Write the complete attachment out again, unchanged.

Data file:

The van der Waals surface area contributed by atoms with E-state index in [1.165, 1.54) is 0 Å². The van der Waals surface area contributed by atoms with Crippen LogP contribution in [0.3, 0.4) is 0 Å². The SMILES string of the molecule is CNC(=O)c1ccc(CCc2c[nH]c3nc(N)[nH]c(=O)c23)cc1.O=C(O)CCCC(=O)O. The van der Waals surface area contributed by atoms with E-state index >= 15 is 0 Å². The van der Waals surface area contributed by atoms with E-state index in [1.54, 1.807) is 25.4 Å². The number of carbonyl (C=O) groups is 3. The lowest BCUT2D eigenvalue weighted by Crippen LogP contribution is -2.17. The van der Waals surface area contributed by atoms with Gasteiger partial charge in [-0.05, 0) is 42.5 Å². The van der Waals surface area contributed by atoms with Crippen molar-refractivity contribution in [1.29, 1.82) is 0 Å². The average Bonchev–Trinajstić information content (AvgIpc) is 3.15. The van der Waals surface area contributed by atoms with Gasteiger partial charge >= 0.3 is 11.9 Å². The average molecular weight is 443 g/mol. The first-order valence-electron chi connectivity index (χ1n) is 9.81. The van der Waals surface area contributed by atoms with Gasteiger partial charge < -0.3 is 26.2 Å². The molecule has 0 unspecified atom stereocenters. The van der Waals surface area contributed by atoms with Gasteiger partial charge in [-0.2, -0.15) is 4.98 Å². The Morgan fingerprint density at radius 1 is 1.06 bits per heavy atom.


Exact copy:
The van der Waals surface area contributed by atoms with E-state index in [1.165, 1.54) is 0 Å². The van der Waals surface area contributed by atoms with Crippen LogP contribution in [0.3, 0.4) is 0 Å². The SMILES string of the molecule is CNC(=O)c1ccc(CCc2c[nH]c3nc(N)[nH]c(=O)c23)cc1.O=C(O)CCCC(=O)O. The van der Waals surface area contributed by atoms with E-state index >= 15 is 0 Å². The van der Waals surface area contributed by atoms with E-state index in [1.54, 1.807) is 25.4 Å². The number of carbonyl (C=O) groups is 3. The lowest BCUT2D eigenvalue weighted by Crippen LogP contribution is -2.17. The van der Waals surface area contributed by atoms with Gasteiger partial charge in [-0.05, 0) is 42.5 Å². The van der Waals surface area contributed by atoms with Crippen molar-refractivity contribution in [1.29, 1.82) is 0 Å². The average Bonchev–Trinajstić information content (AvgIpc) is 3.15. The van der Waals surface area contributed by atoms with Gasteiger partial charge >= 0.3 is 11.9 Å². The average molecular weight is 443 g/mol. The first-order valence-electron chi connectivity index (χ1n) is 9.81. The van der Waals surface area contributed by atoms with Gasteiger partial charge < -0.3 is 26.2 Å². The molecule has 0 unspecified atom stereocenters. The van der Waals surface area contributed by atoms with Gasteiger partial charge in [-0.2, -0.15) is 4.98 Å². The Morgan fingerprint density at radius 1 is 1.06 bits per heavy atom.